General producer Yukinobu Chida
Publisher Yōichi Wada
Square Enix, Inc.
Role Staff
Quality assurance manager David Carrillo (Ribs)
Assistant QA manager Mohammed A. C. Wright
Senior QA coordinator Aaron J. Adams
QA associate Jason Sanders
QA coordinator Mathew A. Clift
Assistant coordinators Alfred Holz
Greg Melancon
Robert Allen Peeler
QA team Sam Baek
Cheryl Baker
Tim Bui
Carmelo Cabezo
John Clark
Kythera Contreras
Jesyka D'Itri
John Fournier
Jeremy G. F. Goldsmith
Chandler Green
Cassidy Hammermeister
Isagani Camangian
Alicia Y. Kim (Alicia Kim)
Harley Meeks
Max P. Mena
Matt Sanchez
Lila Shin
Adam Raun
Steven Ray
Kien Trieu
QA translators Arthur T. Kawamoto
Emi Bliss
Kazuo M. Tanaka
Localization manager Yutaka Sano
Public relations Sonia Im
Kumiko Hakushi
Frederick K. Hashi
Product marketing Fernando Bustamante
Felice V. Wu
Philip Ser
Dais Kawaguchi
Marketing communications Patrick H. Cervantes
Jonathan Cooperson
Tim Law
Sales Alaine C. de Leon
Traci Jones, Shundea K. Brooks
Legal counsel Neal Black
Executive director, Sales & Marketing Shinji Futami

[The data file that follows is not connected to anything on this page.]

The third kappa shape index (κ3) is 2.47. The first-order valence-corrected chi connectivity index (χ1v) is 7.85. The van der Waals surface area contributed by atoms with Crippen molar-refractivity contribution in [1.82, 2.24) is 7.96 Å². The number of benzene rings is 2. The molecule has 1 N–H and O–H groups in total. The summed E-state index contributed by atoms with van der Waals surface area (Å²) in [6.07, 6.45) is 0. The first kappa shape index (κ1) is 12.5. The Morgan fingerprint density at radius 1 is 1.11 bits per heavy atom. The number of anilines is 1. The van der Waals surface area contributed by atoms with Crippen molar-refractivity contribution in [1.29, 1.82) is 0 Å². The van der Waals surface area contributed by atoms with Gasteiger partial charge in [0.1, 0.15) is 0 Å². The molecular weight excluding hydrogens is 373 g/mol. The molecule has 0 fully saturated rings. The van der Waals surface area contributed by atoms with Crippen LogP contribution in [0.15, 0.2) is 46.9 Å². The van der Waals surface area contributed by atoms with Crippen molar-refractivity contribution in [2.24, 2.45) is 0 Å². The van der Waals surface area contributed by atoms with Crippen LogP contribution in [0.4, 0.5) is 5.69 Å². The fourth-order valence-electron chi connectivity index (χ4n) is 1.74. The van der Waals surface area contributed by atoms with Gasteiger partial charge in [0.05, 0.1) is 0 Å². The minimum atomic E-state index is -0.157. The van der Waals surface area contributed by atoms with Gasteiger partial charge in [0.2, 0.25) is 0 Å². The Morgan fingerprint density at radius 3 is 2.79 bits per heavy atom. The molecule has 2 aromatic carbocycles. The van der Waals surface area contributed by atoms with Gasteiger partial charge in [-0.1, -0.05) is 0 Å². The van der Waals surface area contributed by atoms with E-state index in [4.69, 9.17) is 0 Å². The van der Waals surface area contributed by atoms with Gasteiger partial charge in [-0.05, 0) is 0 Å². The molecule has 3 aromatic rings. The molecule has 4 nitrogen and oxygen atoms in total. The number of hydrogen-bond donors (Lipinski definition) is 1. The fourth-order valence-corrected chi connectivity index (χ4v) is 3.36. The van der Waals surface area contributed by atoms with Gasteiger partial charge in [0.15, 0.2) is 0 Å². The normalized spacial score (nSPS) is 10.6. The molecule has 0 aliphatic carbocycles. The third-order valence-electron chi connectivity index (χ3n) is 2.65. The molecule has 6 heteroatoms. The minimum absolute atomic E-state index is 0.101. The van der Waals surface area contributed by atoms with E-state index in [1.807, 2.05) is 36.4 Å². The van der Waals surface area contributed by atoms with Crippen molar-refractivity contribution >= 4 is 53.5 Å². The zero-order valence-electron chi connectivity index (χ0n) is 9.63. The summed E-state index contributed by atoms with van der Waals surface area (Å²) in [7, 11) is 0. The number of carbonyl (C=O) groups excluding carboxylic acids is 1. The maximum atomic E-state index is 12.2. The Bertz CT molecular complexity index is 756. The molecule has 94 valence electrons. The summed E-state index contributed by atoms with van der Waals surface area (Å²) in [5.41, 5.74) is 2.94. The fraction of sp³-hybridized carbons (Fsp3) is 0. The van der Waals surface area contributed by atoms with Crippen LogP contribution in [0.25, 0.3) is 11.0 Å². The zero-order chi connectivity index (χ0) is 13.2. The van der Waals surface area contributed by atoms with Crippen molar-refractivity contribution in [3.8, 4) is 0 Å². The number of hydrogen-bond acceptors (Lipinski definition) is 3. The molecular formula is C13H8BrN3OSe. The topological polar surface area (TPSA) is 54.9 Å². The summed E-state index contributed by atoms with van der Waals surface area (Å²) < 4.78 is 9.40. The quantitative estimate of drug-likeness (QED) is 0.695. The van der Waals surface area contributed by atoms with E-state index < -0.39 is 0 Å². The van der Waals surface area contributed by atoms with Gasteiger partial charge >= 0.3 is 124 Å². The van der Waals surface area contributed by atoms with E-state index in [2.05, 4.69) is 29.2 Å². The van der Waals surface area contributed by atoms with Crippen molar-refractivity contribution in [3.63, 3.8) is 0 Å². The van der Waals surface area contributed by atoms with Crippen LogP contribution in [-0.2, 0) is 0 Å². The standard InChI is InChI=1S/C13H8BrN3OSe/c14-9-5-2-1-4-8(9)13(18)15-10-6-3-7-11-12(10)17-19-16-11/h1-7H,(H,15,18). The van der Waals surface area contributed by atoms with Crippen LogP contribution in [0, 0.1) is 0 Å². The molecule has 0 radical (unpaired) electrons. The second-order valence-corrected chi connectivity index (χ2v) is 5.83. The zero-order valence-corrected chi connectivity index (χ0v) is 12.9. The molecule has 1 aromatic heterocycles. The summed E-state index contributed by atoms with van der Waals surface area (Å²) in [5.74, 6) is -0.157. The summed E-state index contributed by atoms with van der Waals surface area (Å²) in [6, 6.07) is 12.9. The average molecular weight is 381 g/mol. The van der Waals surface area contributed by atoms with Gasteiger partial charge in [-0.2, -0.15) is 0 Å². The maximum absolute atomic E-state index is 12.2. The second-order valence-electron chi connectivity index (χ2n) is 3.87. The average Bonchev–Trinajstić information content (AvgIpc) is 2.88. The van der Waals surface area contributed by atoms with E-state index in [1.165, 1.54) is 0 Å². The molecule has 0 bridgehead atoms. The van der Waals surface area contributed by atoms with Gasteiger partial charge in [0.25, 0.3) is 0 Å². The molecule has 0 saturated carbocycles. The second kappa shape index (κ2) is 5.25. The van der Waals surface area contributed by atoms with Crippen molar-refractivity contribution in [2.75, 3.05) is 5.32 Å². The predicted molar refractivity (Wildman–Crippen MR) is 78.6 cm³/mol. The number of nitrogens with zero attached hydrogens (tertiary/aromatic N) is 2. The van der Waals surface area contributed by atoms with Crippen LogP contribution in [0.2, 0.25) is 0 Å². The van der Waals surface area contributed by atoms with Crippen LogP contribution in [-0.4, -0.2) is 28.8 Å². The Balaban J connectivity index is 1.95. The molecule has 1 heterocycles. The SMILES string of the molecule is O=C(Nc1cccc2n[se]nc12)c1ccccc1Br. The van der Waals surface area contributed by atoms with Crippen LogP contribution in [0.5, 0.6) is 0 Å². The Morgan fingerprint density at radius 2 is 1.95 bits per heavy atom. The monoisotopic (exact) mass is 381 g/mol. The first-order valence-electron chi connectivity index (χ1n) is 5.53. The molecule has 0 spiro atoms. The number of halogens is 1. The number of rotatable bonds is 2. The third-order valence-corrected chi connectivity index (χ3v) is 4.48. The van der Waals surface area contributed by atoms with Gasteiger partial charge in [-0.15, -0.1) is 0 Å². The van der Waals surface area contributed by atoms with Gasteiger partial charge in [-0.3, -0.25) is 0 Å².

Senior vice president Shinji Hashimoto
President & COO Daishiro Okada


Square Enix, Ltd.
Role Staff
President and CEO John Yamamoto
Senior vice president Tomohiro Yoshikai
Senior vice president - sales and marketing Michael Sherlock
Senior European marketing manager David Dyett
Marketing communications manager Stéphanie Journau
PR managers Alex Huhtala
Charlotte Fraczek
Associate manager - marketing & PR Abbass Hussain
Chief of production department Sebastian Ohsan Berthelsen
Associate localisation producer Yuko Tomizawa
QA supervisor André Woitczyk
Technical assistance Alex Moresby
QA coordinator (English team) Morgan Rushton
QA coordinator (French team) Isaak Vié
QA coordinator (German team) Stefanie Jahn
QA coordinators (Italian team) Alessandro Bovenzi
Carlo Trevisan
QA coordinator (Spanish team) Ricardo Robredo Quintana
English QA team Lao Akintoye
Oli Chance
Alex De Moller
Sofie Dodgson
Liban Hassan
French QA team Cindy Bamba
Julien Bouille
Laure Deslandes
Eric Lestang
Jess Mallevre
Selçuk Sarpdag
Dimitri Siger-Perian
German QA team Jay S. Bannmüller
David Gudisch
Inna Kaysina
Larissa Kogleck
Alastair Morse
Nora Neye
Miika Virtanen
Matthias Winter
Joe Witt
Italian QA team Dario de Cesare
Rachele Dini
Mario Donisi
Enrico Ghira
Lorenzo Grimaldi
Riccardo Rossi
Spanish QA team Ivette Bermúdez Cañete
Juan Carlos Chaparro
Álvaro Fernández González
Iria Lamas Pérez
Ana Lastra Álvarez
Raúl Nieto García
Píndaro Vargas-Farías
Alejandro Vivancos Galiano
Localisation team Stefanie Deinet
Geneviève Marier-Howard
Rafael Rios Perez
Special thanks to Katrin Darolle
Antonio Marfuggi
Joshua Wong
Ikuyo Sanford
Rustam Roy
Kumiko Kondo
Tomoko Nunomura
Toshio Murouchi
Michel Sainisch
Phil Spencer
Mark Bulley
Saori Hill
Andy Clark
Andi Ewington
Jo Wain
Anthony Hinds
Kirk O'Connor
Jim Smith